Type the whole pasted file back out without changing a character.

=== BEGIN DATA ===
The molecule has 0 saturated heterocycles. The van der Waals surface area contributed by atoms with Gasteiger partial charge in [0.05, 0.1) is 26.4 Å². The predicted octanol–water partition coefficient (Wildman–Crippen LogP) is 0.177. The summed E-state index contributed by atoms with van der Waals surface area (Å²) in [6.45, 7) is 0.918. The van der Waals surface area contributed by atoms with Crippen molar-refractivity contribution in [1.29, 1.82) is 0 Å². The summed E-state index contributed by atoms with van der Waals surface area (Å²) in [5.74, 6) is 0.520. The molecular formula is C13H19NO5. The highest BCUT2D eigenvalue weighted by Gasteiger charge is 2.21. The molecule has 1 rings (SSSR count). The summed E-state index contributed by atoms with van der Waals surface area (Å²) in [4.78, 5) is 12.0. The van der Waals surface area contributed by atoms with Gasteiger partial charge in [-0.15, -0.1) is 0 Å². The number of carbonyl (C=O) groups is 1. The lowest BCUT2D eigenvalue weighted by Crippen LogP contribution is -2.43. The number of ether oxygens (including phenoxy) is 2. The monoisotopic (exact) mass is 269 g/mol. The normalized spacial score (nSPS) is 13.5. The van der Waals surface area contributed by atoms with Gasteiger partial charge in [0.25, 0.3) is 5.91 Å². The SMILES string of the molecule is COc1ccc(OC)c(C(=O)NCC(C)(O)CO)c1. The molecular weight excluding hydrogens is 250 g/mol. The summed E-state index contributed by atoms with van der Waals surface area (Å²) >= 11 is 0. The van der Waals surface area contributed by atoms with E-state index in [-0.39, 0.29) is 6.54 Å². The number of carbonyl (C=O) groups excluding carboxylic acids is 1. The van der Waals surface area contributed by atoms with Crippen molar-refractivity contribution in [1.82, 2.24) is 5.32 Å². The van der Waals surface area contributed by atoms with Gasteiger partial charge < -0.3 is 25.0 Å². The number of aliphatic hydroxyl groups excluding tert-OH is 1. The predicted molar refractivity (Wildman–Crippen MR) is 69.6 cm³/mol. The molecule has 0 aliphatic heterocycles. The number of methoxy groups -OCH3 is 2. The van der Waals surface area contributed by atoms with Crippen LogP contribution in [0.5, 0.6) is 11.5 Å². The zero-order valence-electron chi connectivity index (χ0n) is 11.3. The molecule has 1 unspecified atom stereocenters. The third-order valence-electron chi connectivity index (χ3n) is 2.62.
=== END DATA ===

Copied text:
The molecule has 0 saturated heterocycles. The van der Waals surface area contributed by atoms with Gasteiger partial charge in [0.05, 0.1) is 26.4 Å². The predicted octanol–water partition coefficient (Wildman–Crippen LogP) is 0.177. The summed E-state index contributed by atoms with van der Waals surface area (Å²) in [6.45, 7) is 0.918. The van der Waals surface area contributed by atoms with Crippen molar-refractivity contribution in [1.29, 1.82) is 0 Å². The summed E-state index contributed by atoms with van der Waals surface area (Å²) in [5.74, 6) is 0.520. The molecular formula is C13H19NO5. The highest BCUT2D eigenvalue weighted by Gasteiger charge is 2.21. The molecule has 1 rings (SSSR count). The summed E-state index contributed by atoms with van der Waals surface area (Å²) in [4.78, 5) is 12.0. The van der Waals surface area contributed by atoms with Gasteiger partial charge in [-0.15, -0.1) is 0 Å². The number of carbonyl (C=O) groups is 1. The lowest BCUT2D eigenvalue weighted by Crippen LogP contribution is -2.43. The number of ether oxygens (including phenoxy) is 2. The monoisotopic (exact) mass is 269 g/mol. The normalized spacial score (nSPS) is 13.5. The van der Waals surface area contributed by atoms with Gasteiger partial charge in [0.25, 0.3) is 5.91 Å². The SMILES string of the molecule is COc1ccc(OC)c(C(=O)NCC(C)(O)CO)c1. The molecular weight excluding hydrogens is 250 g/mol. The summed E-state index contributed by atoms with van der Waals surface area (Å²) >= 11 is 0. The van der Waals surface area contributed by atoms with E-state index in [-0.39, 0.29) is 6.54 Å². The number of carbonyl (C=O) groups excluding carboxylic acids is 1. The van der Waals surface area contributed by atoms with Crippen molar-refractivity contribution in [1.82, 2.24) is 5.32 Å². The van der Waals surface area contributed by atoms with Gasteiger partial charge < -0.3 is 25.0 Å². The number of aliphatic hydroxyl groups excluding tert-OH is 1. The predicted molar refractivity (Wildman–Crippen MR) is 69.6 cm³/mol. The molecule has 0 aliphatic heterocycles. The number of methoxy groups -OCH3 is 2. The van der Waals surface area contributed by atoms with Crippen LogP contribution in [0.5, 0.6) is 11.5 Å². The zero-order valence-electron chi connectivity index (χ0n) is 11.3. The molecule has 1 unspecified atom stereocenters. The third-order valence-electron chi connectivity index (χ3n) is 2.62.